Millions concerned for George as he urges talks about his successor
Some Catholics will pray with Cardinal Francis George on Sunday.
Many more will be praying for him.
Cardinal George is putting up a brave fight as he battles cancer and goes through chemotherapy sessions again.
The 77-year-old George was able to keep his speaking engagement at St. Xavier University on April 8 and told that audience that he plans on participating in Holy Week services and plans on presiding at Easter Sunday Mass at Holy Name Cathedral in Chicago.
On the down side, he is not able to take a trip to Rome for the important canonization ceremony of Pope John XXIII and Pope John Paul II, which takes place April 27.
“They spelled out the dangers,” George said at SXU. “I can’t risk another infection. It would be very foolish to go over there.”
And it might be time to start thinking of a replacement.
It’s hard for people to talk about this subject but Cardinal George’s run will end. Whether it’s in weeks, months or longer it is going to happen and the more than two million Catholics that he represents are likely wondering who takes over when he steps down.
George told the SXU audience that the process of selecting his successor has not started yet but three days later in a meeting with reporters he said the process should begin soon because “It’s not fair to the archdiocese to have someone who may not be able to do the job the way it should be done.’’
The speculation is that a man from Louisville could be coming to town to take the job when it becomes available.
Louisville Archbishop Joseph Kurtz is
rumored to be in line to take over. He was in Chicago earlier in the month for a meeting of religious leaders and didn’t seem comfortable talking about it when he was quizzed by CBS Chicago News.
“You’re flattering to even ask me about that. Those kinds of things are best not anticipated,” Kurtz said. “Our Holy Father said ‘when you are assigned to a diocese, you throw yourself into that.’
“Certainly I’ve never refused an appointment, but my desire right now is very much to serve the people in Louisville.”
When asked if it would be difficult to follow George and his legacy, the 67-year-old Kurtz said, “How could it not be?”
Kurtz was installed as Louisville’s fourth archbishop on Aug. 15, 2007. Before coming to Louisville he served as bishop of Knoxville from 1999 to 2007, according his biography supplied by the Archdiocese of Louisville. He is originally from Pennsylvania.
He was elected President of the United States Conference of Catholic Bishops on Nov. 12 and serves on the executive and administrative committees of that body.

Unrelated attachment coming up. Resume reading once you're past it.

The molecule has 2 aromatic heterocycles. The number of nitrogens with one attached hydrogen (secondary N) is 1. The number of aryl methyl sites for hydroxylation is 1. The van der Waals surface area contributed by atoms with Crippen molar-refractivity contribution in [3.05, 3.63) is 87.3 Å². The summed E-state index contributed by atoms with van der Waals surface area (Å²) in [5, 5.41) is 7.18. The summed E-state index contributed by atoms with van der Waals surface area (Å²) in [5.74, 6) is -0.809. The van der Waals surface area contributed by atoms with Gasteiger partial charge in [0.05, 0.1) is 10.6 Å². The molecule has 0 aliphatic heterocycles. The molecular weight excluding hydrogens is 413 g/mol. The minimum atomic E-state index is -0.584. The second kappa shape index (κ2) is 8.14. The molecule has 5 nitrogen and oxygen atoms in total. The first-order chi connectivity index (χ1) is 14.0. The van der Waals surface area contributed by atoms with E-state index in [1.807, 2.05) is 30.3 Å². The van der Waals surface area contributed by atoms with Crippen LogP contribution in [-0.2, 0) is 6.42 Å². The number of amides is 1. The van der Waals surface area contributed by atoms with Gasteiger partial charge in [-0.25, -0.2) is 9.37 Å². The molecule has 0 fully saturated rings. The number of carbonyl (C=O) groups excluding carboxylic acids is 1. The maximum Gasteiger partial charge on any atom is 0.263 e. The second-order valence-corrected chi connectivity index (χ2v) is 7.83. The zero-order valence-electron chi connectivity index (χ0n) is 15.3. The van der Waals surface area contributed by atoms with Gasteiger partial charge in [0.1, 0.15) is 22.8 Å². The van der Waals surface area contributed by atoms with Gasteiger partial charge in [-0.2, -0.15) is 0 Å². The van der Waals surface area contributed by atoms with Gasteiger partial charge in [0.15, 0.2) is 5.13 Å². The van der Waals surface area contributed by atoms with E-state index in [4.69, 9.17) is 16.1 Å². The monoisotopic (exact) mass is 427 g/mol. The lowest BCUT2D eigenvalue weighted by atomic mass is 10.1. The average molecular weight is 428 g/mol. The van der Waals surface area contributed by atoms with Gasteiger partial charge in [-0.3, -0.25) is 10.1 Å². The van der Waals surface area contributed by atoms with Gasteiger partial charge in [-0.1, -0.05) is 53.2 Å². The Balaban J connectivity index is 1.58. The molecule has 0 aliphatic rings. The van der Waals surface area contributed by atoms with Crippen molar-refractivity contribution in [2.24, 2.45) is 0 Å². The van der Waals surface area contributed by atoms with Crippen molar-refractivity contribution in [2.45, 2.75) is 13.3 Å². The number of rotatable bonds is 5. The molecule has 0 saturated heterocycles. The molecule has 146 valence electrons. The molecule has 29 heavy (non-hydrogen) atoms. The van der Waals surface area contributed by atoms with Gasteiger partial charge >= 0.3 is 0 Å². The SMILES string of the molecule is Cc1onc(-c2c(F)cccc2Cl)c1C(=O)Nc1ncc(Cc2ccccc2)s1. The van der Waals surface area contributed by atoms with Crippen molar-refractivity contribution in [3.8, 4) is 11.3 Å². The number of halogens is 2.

George told reporters Friday that he doesn’t think he will be dying in the next few months. He has always informed the public about his health and in March he wrote about the latest setback in his Catholic New World column.
“While I am not experiencing symptoms of cancer at this time, this is a difficult form of the disease, and it will most probably eventually be the cause of my death,” he said. “Chemo is designed to shrink the tumor, prevent symptoms and prolong life.”
He also asked for people’s prayers during this time.
George brought up retirement but did not offer a clear answer.
“I imagine this news will increase speculation about my retirement,” he said. “The only certainty is that no one knows when that will be, except perhaps the Holy Father, and he hasn’t told me. As required by the Code of Canon Law, I submitted my resignation two years ago [which is a required formality for Cardinals who turn 75] and was told to wait until I heard from the pope. The consultation the pope makes through the Apostolic Nuncio takes a good number of months, and it hasn’t formally started yet.”
Meanwhile it’s still possible that George, the only archbishop in Chicago history to serve at age 75, might get through this latest setback. After all, he fought through polio as a kid and survived bladder cancer in 2006 but it returned in his kidney and liver in 2012.
In between the cancer battles, he uttered one of his most famous quotes about dying and martyrdom.
“I expect to die in bed, my successor will die in prison and his successor will die a martyr in the public square,” he said. “His successor will pick up the shards of a ruined society and slowly help rebuild civilization, as the church has done so often in human history.”